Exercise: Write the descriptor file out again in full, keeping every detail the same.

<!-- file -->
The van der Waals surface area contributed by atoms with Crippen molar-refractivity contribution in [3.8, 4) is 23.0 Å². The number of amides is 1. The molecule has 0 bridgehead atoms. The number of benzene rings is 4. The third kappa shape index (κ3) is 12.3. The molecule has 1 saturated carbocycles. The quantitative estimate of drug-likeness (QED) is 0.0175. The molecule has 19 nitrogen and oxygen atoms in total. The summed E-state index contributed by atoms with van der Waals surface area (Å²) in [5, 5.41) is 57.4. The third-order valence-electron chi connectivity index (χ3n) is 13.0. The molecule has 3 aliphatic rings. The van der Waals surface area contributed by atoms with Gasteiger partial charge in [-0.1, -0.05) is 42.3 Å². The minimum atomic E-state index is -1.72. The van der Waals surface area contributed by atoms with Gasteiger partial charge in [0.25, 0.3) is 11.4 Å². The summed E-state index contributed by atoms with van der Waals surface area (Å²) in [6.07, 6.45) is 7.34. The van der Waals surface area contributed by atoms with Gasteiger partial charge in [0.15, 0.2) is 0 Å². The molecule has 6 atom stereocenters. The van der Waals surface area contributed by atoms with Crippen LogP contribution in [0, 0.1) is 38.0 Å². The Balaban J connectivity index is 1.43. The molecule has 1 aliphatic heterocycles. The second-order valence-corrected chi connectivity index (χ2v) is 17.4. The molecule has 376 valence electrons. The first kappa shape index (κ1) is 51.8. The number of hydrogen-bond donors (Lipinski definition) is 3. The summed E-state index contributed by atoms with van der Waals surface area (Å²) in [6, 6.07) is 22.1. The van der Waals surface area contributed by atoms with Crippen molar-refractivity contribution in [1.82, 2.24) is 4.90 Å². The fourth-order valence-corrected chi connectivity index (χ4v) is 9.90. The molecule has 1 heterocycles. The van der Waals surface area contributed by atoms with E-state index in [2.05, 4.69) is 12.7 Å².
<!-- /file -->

The van der Waals surface area contributed by atoms with Crippen molar-refractivity contribution in [3.8, 4) is 23.0 Å². The number of amides is 1. The molecule has 0 bridgehead atoms. The number of benzene rings is 4. The third kappa shape index (κ3) is 12.3. The molecule has 1 saturated carbocycles. The quantitative estimate of drug-likeness (QED) is 0.0175. The molecule has 19 nitrogen and oxygen atoms in total. The summed E-state index contributed by atoms with van der Waals surface area (Å²) in [5, 5.41) is 57.4. The third-order valence-electron chi connectivity index (χ3n) is 13.0. The molecule has 3 aliphatic rings. The van der Waals surface area contributed by atoms with Gasteiger partial charge in [-0.1, -0.05) is 42.3 Å². The minimum atomic E-state index is -1.72. The van der Waals surface area contributed by atoms with Gasteiger partial charge in [0.25, 0.3) is 11.4 Å². The summed E-state index contributed by atoms with van der Waals surface area (Å²) in [6.07, 6.45) is 7.34. The van der Waals surface area contributed by atoms with Gasteiger partial charge in [0.15, 0.2) is 0 Å². The molecule has 6 atom stereocenters. The van der Waals surface area contributed by atoms with Crippen LogP contribution in [0, 0.1) is 38.0 Å². The Balaban J connectivity index is 1.43. The molecule has 1 aliphatic heterocycles. The second-order valence-corrected chi connectivity index (χ2v) is 17.4. The molecule has 376 valence electrons. The first kappa shape index (κ1) is 51.8. The number of hydrogen-bond donors (Lipinski definition) is 3. The summed E-state index contributed by atoms with van der Waals surface area (Å²) in [6, 6.07) is 22.1. The van der Waals surface area contributed by atoms with Crippen molar-refractivity contribution in [1.82, 2.24) is 4.90 Å². The fourth-order valence-corrected chi connectivity index (χ4v) is 9.90. The molecule has 1 heterocycles. The van der Waals surface area contributed by atoms with E-state index in [2.05, 4.69) is 12.7 Å².